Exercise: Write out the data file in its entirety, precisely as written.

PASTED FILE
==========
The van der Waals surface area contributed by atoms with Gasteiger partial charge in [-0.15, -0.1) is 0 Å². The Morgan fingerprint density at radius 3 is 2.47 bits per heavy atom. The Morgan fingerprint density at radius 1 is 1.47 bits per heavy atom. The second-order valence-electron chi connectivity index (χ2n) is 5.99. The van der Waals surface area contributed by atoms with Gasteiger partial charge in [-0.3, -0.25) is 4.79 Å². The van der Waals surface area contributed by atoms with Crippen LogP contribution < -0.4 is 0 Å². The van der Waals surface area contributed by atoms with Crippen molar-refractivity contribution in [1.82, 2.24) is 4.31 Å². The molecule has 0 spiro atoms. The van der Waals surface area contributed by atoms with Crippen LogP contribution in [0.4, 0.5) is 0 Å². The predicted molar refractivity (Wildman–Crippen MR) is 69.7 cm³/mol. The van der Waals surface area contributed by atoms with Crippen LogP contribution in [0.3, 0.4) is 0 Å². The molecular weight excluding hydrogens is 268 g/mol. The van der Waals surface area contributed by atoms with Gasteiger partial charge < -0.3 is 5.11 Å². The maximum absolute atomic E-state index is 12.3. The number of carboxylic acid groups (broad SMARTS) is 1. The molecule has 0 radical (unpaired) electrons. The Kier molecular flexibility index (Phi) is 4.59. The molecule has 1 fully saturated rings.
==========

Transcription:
The van der Waals surface area contributed by atoms with Gasteiger partial charge in [-0.15, -0.1) is 0 Å². The Morgan fingerprint density at radius 3 is 2.47 bits per heavy atom. The Morgan fingerprint density at radius 1 is 1.47 bits per heavy atom. The second-order valence-electron chi connectivity index (χ2n) is 5.99. The van der Waals surface area contributed by atoms with Gasteiger partial charge in [-0.3, -0.25) is 4.79 Å². The van der Waals surface area contributed by atoms with Crippen LogP contribution < -0.4 is 0 Å². The van der Waals surface area contributed by atoms with Crippen molar-refractivity contribution in [1.82, 2.24) is 4.31 Å². The molecule has 0 spiro atoms. The van der Waals surface area contributed by atoms with Crippen LogP contribution in [0.4, 0.5) is 0 Å². The predicted molar refractivity (Wildman–Crippen MR) is 69.7 cm³/mol. The van der Waals surface area contributed by atoms with Crippen LogP contribution in [0.3, 0.4) is 0 Å². The molecular weight excluding hydrogens is 268 g/mol. The van der Waals surface area contributed by atoms with Gasteiger partial charge < -0.3 is 5.11 Å². The maximum absolute atomic E-state index is 12.3. The number of carboxylic acid groups (broad SMARTS) is 1. The molecule has 0 radical (unpaired) electrons. The Kier molecular flexibility index (Phi) is 4.59. The molecule has 1 fully saturated rings.